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Calculating ratio c/a as 1.633 in HCP?

  1. Feb 19, 2010 #1
    Hi All,

    This is a similar post to one before, but that didn't offer much more than i know already.

    a = width of cell - depth of cell
    c= height of cell
    c/2 = height of central atom

    So i have various formula for a few isosceles lengths, namely a/2*cos30 for the base line of the vertical right-angle triangle connecting to the 'central' atom. and c/2 for the line connecting the base to the atom its self.

    I am simply having trouble relating the two unknowns from here. i have tired pythagoras but cant yield anything suitable. Any hints?

    Dan
     
  2. jcsd
  3. Feb 19, 2010 #2
    Im currently working on the same problem.

    Apparently there is a slightly older thread but it is full of confusion, namely poorly written equations and explanations, probably due to a language barrier.

    I found a ratio of c/a = 7/6 = 1.166, so I must have did something incorrect. For a geometry problem this question appears to be surprisingly tricky.

    First I found the length l to the midpoint of the isoceles triangle in the plane, cos30 = (a/2)*l,
    ie l = 0.577a.

    Next I used Pythagora's Theorem to set an equation containing c and a:
    (c/2)^2 = [(a/3)+(a/3)+(c/2)]^2 + (0.577a)^2

    Then I solved for c/a. I got 7/6. I would appreciate any help
     
  4. Feb 19, 2010 #3
    A couple things I did wrong... I meant to say equilateral triangle in the plane.

    Also, Pythagora's Theorm should be:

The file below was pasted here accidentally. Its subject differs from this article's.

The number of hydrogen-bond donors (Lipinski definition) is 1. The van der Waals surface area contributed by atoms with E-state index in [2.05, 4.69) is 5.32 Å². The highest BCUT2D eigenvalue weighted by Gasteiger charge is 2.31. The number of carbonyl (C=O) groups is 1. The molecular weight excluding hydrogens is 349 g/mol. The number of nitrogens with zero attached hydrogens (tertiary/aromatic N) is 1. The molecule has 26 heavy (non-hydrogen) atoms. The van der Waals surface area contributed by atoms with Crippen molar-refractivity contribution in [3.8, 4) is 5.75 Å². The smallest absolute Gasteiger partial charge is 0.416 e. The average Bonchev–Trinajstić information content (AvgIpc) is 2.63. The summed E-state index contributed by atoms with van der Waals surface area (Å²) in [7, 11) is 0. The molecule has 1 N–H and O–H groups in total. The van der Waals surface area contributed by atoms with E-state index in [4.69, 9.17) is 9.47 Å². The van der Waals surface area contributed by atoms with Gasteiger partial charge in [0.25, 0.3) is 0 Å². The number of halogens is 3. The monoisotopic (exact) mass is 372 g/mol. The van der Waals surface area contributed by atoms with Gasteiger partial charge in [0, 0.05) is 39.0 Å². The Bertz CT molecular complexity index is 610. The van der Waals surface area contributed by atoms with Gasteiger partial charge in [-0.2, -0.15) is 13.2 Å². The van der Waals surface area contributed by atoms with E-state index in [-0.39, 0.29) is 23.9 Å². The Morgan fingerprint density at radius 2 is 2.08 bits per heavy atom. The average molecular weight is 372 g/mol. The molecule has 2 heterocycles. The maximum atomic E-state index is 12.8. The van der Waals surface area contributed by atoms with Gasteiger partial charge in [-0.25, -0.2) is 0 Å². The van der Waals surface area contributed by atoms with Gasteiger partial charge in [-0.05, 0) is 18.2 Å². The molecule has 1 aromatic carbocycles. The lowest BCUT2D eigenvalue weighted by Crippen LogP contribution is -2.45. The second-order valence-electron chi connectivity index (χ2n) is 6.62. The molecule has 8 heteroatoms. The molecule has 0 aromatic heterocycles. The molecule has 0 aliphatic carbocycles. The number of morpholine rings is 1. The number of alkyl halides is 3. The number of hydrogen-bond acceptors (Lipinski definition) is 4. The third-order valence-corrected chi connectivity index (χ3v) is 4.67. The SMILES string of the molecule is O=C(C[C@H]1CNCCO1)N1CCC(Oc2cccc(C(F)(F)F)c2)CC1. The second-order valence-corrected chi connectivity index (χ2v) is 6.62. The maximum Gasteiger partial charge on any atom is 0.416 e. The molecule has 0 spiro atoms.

[(a/3)^2 + (a/3)^2 + (c/2)^2)]^2 = l^2 + (c/2)^2

    ...but it still doesnt work out. Is there something I am completely missing in this proof? Ive tried plugging in the lattice constants for the primitive lattice vectors a1, a2, and a3 into the vector a1/3 + a2/3 + a3/2 and then took the absolute value of that vector to find its magnitude, but I still dont end up with anything sensible.
     
  5. Feb 19, 2010 #4
    Well, first problem: c/2 is not the height of the central atom. Otherwise the problem would be trivial, c = 2a. (Remember, every atom in hcp is equivalent to every other one.) Unless you mean the position of the atom, not its height.

    Look at how the layers stack. In one layer, you have a close packed spheres forming a triangular lattice. The atoms in the next layer sit in the "holes" above the first layer. That is, if you look at a single equilateral triangle in one layer, then in the next layer there is an atom sitting above the center of that equilateral triangle. The position of this atom is [tex](a/2, 1/(2\sqrt{3}) a, z)[/tex], if you have an atom at the origin. (Center of equilateral triangle = average of the location of points. You have one at (0,0,0) and one at (a,0,0) and one more that is easy to find geometrically.) The distance between the atom at [tex](a/2, 1/(2\sqrt{3}) a, z)[/tex] and any of the others should be a. Then you know that z = c/2.
     
  6. Feb 20, 2010 #5
    I worked it out and found my magic ratio.

    I understand that c != 2a, because the stacking constant is independent of the spacing of the equilateral triangle in the plane.

    If we define each point in the lattice to be a sphere of radius r, such that the each sphere touches its nearest neighbour, then a = 2r.

    And we know the primitive vectors of a hcp structure is:
    a1 = a xhat = 2r xhat (1);
    a3 = c zhat (2);
    and define the coplanar vector as h = a1/3 + a2/3 + a3/2,

    so that h^2 = |1/3(a1 + a2 + (a3/2)|^2 = (2r)^2 = 4r^2
    and from (1) and (2) above: h^2 = |1/3(a1 + a2 + c/2)|^2 = a^2.

    Work out |a1 + a2|, then solve for c/a.


    So there wasnt any need for Pythagora this time
     
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